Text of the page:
Travels with George: India Week 1

After a hellish 42-hour journey, my wife Paula and I made it to Delhi. The contrasts here are mind-blowing. On our way to the hotel, we passed four men outside a McDonalds extracting earwax from passers-by for 25¢ an ear. On one street, we encountered a mosque, Baptist church, Sikh temple and Hindu shrine, along with a tobacco store selling upscale cigars and a man out front selling betel nut and tobacco leaf concoctions. Our guide is from the poorest state in India, Bihar, and his village had no electricity or running water. He was given a scholarship to come to Delhi as a teenager and is now a very well read member of India’s middle class, who all own cars, buy appliances and computers, and want a developed country lifestyle.

It is hard to comprehend the sheer number of people, flowing like a river; natives, foreigners, black, brown, white, young and old, holy men and beggars, intermixed with cars, pedicabs, scooters, bicycles, cattle, goats and mangy dogs. The air is thick with smoke and incense, blending with pungent smells…some good, many bad, along with noise and chaos, yet no sense of threat.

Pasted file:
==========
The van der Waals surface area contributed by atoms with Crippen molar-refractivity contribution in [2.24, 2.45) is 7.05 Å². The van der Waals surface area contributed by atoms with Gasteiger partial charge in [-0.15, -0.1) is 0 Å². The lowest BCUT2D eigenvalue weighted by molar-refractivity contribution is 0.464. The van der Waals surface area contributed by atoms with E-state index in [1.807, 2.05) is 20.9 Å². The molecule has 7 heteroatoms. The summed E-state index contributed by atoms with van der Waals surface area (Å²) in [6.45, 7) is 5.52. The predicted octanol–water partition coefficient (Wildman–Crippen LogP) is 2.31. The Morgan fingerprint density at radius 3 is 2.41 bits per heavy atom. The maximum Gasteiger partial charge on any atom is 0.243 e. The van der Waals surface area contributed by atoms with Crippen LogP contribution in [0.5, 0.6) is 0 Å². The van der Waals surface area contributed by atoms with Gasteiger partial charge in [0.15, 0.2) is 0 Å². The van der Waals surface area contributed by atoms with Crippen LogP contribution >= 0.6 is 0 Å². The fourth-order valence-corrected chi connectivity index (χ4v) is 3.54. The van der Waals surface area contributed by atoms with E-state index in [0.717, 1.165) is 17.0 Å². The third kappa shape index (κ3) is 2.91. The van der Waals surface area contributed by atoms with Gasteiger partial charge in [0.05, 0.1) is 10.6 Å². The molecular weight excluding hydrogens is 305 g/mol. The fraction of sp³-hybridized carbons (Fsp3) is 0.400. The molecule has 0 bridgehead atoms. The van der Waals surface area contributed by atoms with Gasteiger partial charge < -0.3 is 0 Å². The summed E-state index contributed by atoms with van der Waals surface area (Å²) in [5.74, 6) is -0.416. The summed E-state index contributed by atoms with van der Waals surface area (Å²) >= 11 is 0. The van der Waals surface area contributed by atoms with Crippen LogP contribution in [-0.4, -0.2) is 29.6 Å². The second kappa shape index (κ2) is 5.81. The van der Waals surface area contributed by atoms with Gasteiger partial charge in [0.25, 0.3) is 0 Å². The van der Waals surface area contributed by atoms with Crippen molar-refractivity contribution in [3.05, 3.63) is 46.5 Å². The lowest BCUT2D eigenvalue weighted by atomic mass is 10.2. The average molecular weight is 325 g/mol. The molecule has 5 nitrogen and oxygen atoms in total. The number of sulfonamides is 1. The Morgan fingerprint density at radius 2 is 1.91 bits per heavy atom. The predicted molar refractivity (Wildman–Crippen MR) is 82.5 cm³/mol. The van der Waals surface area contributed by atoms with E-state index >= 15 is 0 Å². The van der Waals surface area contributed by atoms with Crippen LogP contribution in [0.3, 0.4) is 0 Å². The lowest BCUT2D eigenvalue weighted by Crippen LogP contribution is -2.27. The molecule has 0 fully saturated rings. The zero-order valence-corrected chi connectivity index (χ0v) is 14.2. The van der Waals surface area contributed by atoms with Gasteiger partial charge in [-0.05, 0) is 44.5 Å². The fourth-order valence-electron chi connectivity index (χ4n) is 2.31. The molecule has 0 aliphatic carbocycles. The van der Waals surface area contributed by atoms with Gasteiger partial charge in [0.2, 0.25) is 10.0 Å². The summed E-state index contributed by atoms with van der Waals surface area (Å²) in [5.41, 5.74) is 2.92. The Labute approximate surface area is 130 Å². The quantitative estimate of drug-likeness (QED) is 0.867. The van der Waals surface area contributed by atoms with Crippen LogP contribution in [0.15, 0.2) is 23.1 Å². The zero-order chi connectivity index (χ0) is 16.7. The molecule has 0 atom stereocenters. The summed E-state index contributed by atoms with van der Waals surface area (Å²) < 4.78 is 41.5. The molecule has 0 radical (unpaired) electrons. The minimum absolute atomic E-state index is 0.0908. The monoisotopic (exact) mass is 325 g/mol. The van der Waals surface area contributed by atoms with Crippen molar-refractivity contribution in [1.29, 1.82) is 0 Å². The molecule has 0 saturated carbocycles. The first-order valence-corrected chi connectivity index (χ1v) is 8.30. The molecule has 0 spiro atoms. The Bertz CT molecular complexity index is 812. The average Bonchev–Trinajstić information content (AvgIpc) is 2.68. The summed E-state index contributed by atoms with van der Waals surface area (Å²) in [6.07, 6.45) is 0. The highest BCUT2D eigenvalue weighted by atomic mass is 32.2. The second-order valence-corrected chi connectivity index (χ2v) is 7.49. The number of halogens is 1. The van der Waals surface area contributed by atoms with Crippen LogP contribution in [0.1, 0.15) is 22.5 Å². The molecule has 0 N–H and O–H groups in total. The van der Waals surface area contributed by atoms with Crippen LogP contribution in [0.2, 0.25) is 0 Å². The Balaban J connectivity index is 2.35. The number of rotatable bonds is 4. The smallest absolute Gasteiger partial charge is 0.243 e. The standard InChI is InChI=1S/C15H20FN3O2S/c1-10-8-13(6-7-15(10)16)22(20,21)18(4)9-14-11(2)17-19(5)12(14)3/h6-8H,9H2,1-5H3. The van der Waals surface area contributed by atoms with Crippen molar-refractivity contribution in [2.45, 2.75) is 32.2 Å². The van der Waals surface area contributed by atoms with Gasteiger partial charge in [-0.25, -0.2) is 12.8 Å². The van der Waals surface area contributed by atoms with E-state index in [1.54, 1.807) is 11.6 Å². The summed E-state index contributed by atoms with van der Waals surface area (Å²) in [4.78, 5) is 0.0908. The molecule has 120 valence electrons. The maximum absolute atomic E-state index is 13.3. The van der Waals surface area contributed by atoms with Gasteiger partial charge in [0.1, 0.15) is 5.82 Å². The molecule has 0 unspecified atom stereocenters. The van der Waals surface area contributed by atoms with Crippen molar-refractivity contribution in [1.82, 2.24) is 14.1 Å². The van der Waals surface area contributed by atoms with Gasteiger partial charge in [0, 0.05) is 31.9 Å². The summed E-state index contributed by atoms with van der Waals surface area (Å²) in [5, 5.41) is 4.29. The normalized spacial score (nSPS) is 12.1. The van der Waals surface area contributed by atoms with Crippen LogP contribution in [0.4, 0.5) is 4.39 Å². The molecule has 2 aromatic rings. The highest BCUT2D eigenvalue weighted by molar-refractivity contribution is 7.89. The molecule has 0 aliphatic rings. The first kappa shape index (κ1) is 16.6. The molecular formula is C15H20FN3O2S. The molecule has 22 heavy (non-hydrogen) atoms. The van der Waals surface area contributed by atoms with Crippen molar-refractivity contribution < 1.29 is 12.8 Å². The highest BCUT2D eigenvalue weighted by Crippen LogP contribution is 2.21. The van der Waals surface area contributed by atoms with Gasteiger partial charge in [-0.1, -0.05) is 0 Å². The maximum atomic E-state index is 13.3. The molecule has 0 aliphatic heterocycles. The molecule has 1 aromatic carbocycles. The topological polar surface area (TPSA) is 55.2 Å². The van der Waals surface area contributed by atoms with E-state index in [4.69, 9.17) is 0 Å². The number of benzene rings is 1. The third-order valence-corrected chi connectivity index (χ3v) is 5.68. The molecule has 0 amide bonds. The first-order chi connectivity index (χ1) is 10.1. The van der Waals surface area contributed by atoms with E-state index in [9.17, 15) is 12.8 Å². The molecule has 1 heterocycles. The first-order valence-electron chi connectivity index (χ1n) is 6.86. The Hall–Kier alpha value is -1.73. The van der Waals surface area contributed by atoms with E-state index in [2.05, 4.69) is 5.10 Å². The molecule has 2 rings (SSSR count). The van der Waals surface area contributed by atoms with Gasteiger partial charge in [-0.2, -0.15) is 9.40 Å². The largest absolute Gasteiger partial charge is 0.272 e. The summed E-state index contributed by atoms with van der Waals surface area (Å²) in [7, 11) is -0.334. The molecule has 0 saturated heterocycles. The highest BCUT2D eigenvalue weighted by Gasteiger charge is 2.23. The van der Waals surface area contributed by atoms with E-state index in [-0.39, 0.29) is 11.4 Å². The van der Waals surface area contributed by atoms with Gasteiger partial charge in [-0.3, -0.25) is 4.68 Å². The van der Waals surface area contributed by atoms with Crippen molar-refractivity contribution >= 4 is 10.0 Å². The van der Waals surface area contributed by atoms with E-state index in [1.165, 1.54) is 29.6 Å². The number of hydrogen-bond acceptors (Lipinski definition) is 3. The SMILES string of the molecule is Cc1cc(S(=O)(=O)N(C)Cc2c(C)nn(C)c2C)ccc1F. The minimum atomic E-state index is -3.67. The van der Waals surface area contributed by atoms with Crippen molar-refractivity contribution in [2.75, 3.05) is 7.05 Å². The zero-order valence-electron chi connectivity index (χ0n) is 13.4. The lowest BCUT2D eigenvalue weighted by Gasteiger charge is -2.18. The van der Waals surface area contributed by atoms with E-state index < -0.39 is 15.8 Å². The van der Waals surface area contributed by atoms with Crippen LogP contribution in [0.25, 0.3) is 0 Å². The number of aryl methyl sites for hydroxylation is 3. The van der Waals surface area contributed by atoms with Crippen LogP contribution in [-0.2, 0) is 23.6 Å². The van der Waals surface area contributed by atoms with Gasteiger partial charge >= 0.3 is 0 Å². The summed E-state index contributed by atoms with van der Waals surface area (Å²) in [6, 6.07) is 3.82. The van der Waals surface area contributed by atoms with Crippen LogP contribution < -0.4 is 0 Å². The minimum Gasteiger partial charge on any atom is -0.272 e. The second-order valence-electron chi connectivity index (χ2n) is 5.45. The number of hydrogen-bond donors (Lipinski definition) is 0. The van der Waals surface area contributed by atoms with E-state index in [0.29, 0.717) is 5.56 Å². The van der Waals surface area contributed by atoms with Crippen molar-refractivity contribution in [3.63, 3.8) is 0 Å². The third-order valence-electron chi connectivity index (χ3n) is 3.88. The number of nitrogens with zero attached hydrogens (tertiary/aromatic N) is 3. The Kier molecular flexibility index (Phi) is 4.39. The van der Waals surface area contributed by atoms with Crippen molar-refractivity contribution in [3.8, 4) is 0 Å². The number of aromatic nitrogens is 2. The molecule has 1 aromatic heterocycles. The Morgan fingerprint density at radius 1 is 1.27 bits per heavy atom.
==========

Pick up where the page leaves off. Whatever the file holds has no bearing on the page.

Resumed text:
Located on the western side of the holy river Ganges, Varanasi is said to be the oldest living city in the world – more than 3,000 years of constant existence and the site of Hindu and Buddhist purification for centuries. After nearly an hour of walking through narrow dark alleys throbbing with energy from open markets, food stalls, small temples, flower sellers and the ever-present cows and buffalo, we arrived at the river. The city forms a long crescent along the Ganges and hundreds of steps lead to the water. During festival time there are literally millions of Hindi filling these areas called “ghats” which serve two functions: access to the holy water of the Ganges and as common open area crematoria. Hundreds of funeral pyres were burning all along the five-mile crescent. We entered a ghat massed with thousands of worshippers and tourists for the evening ceremonies. The steps were teeming with humanity…in the water, hundreds of primitive wooden boats filled with observers.

What followed was a magical mix of music, bells, chants, incense, and ceremonial dancing and singing. Paula and I gently placed a marigold petal cup with a single votive candle into the water, a tradition that includes a private wish. Once the ceremony finished we re-entered the human river to return to our hotel. From our pedicabs (a rickshaw/bicycle combo) above we noticed more details in the mass of humanity below, in particular that the crowd seemed to be focused on a strange otherworldly figure, a 5’10” blonde. It seems Paula is a combination not normally found in Varanasi.

The food has been surprisingly tasty and spicier than we expected, but in a positive way. Naan is done a myriad of ways, all deliciously different, and the Indian sauvignon blanc is quaffable.